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Dangers That Await Our Cats

[Skin Disorders]  [Concerning Fleas and Other Pests]  [Diseases of the Eyes]  [Diseases of the Ears]  [About Operations]  [The Importance of Nursing]  [On Neutering Cats]  [Dangers That Await Our Cats]  [When Cats Grow Old]  [More Cat Articles] 

( Originally Published 1936 )



"I had to choose between giving him a short life and a merry one or a long life and a dull," a woman said of her cat whom she had allowed to wander at will, and whose career was unfortunately cut short by poison. "And I don't believe in shutting animals up."

If it were put to a vote of the cats I suppose many would say the same, at least the gay young blades would, and lively ladies like Don Marquis's Mehitabel. Of course what most cats prefer is home and a fireside when they want it, with the right to arise and go forth when the moon draws them. How can they realize the dangers that await them? But I have noticed that when they have their freedom there comes sooner or later a morning when the cat does not come back.

In the city and in the country dangers await the wandering cat. In New York, where the sanitary code allows janitors and apartment dwellers to spread exterminators around the premises without a permit, many cats and dogs die from eating poisoned baits put out for rats and roaches. The American Society for the Prevention of Cruelty to Animals gets reports of from three to ten deaths daily from this cause, and there are many cases which neither this nor any other humane agency hears about.

I have not the facts about other cities, but the exterminator peril exists almost everywhere. We cannot blame it on the reliable exterminating companies, for they seldom use materials harmful to dogs and cats, and if they must resort to poison they do it with precaution. It is generally the janitors, who, acting under orders from the landlord, scatter cheap exterminators containing arsenic, strychnine, thallium sulphate, and other violent poisons. Then your cat, adventuring into a basement, finds a tempting morsel and tastes it, and creeps away to die in agony. If these landlords would spend a little more money and buy red squill or some other exterminator harmless to pets . . . but what is the life of an animal compared to keeping down the budget?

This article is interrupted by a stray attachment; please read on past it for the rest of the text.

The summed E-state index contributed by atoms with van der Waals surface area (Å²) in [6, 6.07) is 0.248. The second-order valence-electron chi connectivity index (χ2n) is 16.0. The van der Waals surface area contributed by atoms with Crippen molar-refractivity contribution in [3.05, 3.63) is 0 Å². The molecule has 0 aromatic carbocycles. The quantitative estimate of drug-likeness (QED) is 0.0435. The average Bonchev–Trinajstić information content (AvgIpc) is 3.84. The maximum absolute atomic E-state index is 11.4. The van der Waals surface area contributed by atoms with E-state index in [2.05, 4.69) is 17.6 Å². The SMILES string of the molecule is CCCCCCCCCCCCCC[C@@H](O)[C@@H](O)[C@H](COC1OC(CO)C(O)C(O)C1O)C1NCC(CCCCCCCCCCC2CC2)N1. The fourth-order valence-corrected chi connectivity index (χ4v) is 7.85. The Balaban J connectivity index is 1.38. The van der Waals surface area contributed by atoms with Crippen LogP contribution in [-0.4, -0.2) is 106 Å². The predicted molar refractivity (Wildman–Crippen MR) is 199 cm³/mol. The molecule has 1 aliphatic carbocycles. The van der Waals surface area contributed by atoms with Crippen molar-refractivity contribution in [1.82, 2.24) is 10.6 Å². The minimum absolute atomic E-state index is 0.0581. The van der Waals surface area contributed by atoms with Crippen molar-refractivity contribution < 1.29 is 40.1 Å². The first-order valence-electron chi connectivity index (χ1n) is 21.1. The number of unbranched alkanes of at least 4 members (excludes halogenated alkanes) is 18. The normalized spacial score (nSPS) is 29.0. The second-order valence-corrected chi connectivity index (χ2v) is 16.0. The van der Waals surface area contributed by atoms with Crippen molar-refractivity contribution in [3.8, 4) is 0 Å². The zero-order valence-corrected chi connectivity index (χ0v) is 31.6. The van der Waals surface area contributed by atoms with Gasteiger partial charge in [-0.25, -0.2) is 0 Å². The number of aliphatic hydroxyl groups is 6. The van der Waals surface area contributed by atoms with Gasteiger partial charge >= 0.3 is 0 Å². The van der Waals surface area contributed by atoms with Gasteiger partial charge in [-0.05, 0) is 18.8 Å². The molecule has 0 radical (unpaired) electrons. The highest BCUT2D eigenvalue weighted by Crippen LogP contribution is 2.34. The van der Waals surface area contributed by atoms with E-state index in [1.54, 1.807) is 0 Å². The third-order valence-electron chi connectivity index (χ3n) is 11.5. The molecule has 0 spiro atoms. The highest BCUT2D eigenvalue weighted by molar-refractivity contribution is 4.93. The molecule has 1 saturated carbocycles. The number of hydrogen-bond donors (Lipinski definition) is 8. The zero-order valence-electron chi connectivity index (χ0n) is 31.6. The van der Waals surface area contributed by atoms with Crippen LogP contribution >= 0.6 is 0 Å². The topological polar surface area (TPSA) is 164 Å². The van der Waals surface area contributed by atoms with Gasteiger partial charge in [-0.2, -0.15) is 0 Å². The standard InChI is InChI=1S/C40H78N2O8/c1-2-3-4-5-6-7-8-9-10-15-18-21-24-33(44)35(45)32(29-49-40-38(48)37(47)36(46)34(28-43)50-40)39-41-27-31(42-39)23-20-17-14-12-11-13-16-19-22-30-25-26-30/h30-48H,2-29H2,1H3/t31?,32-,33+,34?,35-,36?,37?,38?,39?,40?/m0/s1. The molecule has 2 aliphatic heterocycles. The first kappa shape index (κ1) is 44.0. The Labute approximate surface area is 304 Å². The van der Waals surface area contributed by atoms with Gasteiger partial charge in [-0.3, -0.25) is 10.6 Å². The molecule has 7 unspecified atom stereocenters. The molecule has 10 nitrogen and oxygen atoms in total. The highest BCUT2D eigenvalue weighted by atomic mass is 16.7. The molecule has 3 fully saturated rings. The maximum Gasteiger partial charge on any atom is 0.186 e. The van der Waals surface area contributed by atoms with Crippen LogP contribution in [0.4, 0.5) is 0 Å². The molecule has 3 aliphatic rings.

So it is up to you, the owner of the cat. If you do not let your pet roam it cannot be poisoned. Cannot, that is to say, unless you take risks with exterminators in your apartment. Cats have been made very sick by stepping in phosphorous preparations and licking the stuff from their paws. And remember that some cats will eat insects, and an insect that has eaten noxious powder or even merely run through it is not a wholesome thing in the stomach of a cat.

Automobiles kill fewer cats than dogs, but it is not uncommon to see the body of a feline victim of a hit-and-run driver lying by the curb. Then there is the peril of cruel boys, for in spite of humane education in the schools there are still many boys who delight to tease and torture a helpless cat. Then there are the dogs that kill cats. Some dogowners have a strange attitude about this. I knew a dear old Persian who was chased into his mistress's kitchen and killed there by a neighbor's dog, and the neighbor kept his four-footed murderer and did nothing.

Ever present dangers to country cats are the traps that boys and men set to catch fur-bearing wild animals. But they catch domestic animals too, and the terrible thing about most of these traps is that they do not kill instantly, but clamp their jaws on a leg or other part of the hapless creature and hold it there in misery till the owner of the fiendish device comes, which may not be for days.

Many country cats are poisoned and shot, too. It is difficult to understand the man or woman who will put out ground glass in meat, for instance, for dogs and cats to eat, or will riddle their skins with shot; but since such people exist and often contrive to do their devilish work secretly, we should protect our pets from them. When it is impractical to confine a cat, as it may be if he is on patrol service against rats and mice in the barn and granary, we can train him not to wander much. A cat that is one of the family, that is petted and fed regularly, is much likelier to stay at home than is the neglected cat. Neutered cats do not stray much, and they are good mousers, too; neutering does not, as many people think it does, dull their ardor in that pursuit.

In my old home we shut our mousers in the barn at night, a good plan when it is fixed so they cannot get out, and there is a haymow for them to sleep in. But a wild scramble it was to get them there! They had a flattering preference for the family circle, and such an uncanny sense of time that though at ten minutes of ten they would be lying serenely in our midst, at ten, barn-going time, they would have slipped mysteriously away, generally to the farthest corner under the biggest bed.

There are dangers awaiting wandering cats in city and country; there are even dangers in the confines of an apartment. High windows are one of these. Cats love to sit in a window and survey the world, but unless there is a screen to guard them there is always the chance that they will fall. Full-length screens hinged on one side and secured by a strong hook on the other are best if the architecture permits them. I have spoken of this before, but it cannot be mentioned too often.

Putting a cat on the fire-escape for an airing is generally a mistaken kindness, and roofs, too, are rather dangerous playgrounds. Unless you watch your pet closely you may miss him, to find him lying, grievously hurt, on the pavement below.